We saw Ratatouille today, and it was delicious.
These days, humor seems to rely primarily on stupidity. Animated films depend on derivativeness. Ratatouille is an astounding break from this sad trend.
The plot has many of the typical devices, boy gets girl, boy loses girl, boy gets girl back. There are the unlikely buddies who find their friendship tested. There is the young man’s, well rat’s, struggle to be independent from his family without completely breaking those ties. And, of course, there is the bad guy out to cheat the hero of his birthright.
Writer/director Brad Bird, who is also responsible for The Iron Giant and The Incredibles, treats his subject with wit, charm, and, above all, intelligence. I wouldn’t begin to try to give examples. For one thing, I couldn’t capture the beauty of the film. For another, you wouldn’t want me giving anything away, now would you?
There is one small scene I’d like to talk about though. At one point, during the movie, Remy leaves his family to rush to the aid of Linguini. Remy’s father cries out, “but why?” Remy answers, “because I’m a cook!” The rat had honor and drive. The rat was a cook, not a chef. At that moment, I couldn’t help wondering what Anthony Bourdain would have to say about the movie given his disdain for chefs and support of cooks. I wasn’t surprised to see a special thank you to Bourdain as the credits rolled.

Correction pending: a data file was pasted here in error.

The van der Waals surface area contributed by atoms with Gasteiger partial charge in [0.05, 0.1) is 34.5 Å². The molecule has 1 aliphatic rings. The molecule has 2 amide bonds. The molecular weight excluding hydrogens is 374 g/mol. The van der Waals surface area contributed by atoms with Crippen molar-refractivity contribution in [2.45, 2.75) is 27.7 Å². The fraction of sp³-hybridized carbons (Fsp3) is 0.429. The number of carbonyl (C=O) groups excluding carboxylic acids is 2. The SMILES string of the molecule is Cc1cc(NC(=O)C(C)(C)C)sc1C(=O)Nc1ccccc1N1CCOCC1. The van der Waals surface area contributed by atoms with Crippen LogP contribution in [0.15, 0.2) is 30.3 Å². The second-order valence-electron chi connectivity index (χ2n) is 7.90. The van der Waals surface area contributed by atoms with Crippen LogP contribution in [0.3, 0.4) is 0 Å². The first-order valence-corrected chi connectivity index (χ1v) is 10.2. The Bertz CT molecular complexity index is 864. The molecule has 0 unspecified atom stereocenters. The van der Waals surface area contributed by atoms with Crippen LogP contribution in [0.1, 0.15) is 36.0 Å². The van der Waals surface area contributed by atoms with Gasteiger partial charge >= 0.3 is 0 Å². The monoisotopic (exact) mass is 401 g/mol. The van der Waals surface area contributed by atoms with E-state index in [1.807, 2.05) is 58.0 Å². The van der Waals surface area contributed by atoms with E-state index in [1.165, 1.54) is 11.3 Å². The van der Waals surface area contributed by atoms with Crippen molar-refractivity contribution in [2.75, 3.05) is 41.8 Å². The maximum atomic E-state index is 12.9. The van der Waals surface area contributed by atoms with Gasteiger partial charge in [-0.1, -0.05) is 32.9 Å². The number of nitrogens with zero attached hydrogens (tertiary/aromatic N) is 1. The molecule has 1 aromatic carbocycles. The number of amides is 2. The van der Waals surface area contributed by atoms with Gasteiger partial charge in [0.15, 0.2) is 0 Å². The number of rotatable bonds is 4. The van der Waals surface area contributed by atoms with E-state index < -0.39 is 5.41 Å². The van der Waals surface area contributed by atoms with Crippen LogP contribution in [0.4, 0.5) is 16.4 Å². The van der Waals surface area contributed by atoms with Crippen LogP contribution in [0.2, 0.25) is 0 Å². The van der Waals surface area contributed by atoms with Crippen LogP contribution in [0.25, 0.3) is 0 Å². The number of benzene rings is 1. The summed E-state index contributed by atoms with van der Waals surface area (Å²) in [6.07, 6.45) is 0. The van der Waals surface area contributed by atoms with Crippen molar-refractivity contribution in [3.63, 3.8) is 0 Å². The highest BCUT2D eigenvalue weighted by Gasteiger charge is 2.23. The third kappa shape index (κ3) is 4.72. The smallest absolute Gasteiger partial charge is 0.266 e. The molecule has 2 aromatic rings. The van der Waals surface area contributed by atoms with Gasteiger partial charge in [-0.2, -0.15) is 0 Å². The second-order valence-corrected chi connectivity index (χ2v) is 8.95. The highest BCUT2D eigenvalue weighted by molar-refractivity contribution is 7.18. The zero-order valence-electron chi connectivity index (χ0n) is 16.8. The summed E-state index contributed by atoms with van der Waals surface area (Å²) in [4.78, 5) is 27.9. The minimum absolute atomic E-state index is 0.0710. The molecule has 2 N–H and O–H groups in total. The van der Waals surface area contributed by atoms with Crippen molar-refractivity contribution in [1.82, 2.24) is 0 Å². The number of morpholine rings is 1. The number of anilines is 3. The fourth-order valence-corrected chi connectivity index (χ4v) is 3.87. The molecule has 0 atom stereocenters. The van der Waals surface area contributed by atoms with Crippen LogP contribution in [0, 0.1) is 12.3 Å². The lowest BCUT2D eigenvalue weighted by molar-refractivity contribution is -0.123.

Bird made the sublime choice of hiring Thomas Keller as a consultant on the film. In the food world, Keller’s name carries tremendous weight, but many other chefs might have been chosen. To me, there was no better choice than Keller, because Keller himself is not a trained chef. Of course the education Keller has received in food has been a bit more orthodox than that of a rat living in the walls of a French country home and watching cooking shows, but Keller, like Remy, is self-made. What better choice?
For the folks out there with kids, you have to go see this movie. After all, what child doesn’t love to see an animated rat triumph. For the foodies out there, you have to see it too. The attention to detail is magnificent, from the mixer that you can identify as nearly matching your own to the Mauviel copper pots to the La Cornue stoves that most of us will never be able to afford. Go. Spring for a movie ticket and live life in a Paris kitchen if only for a while.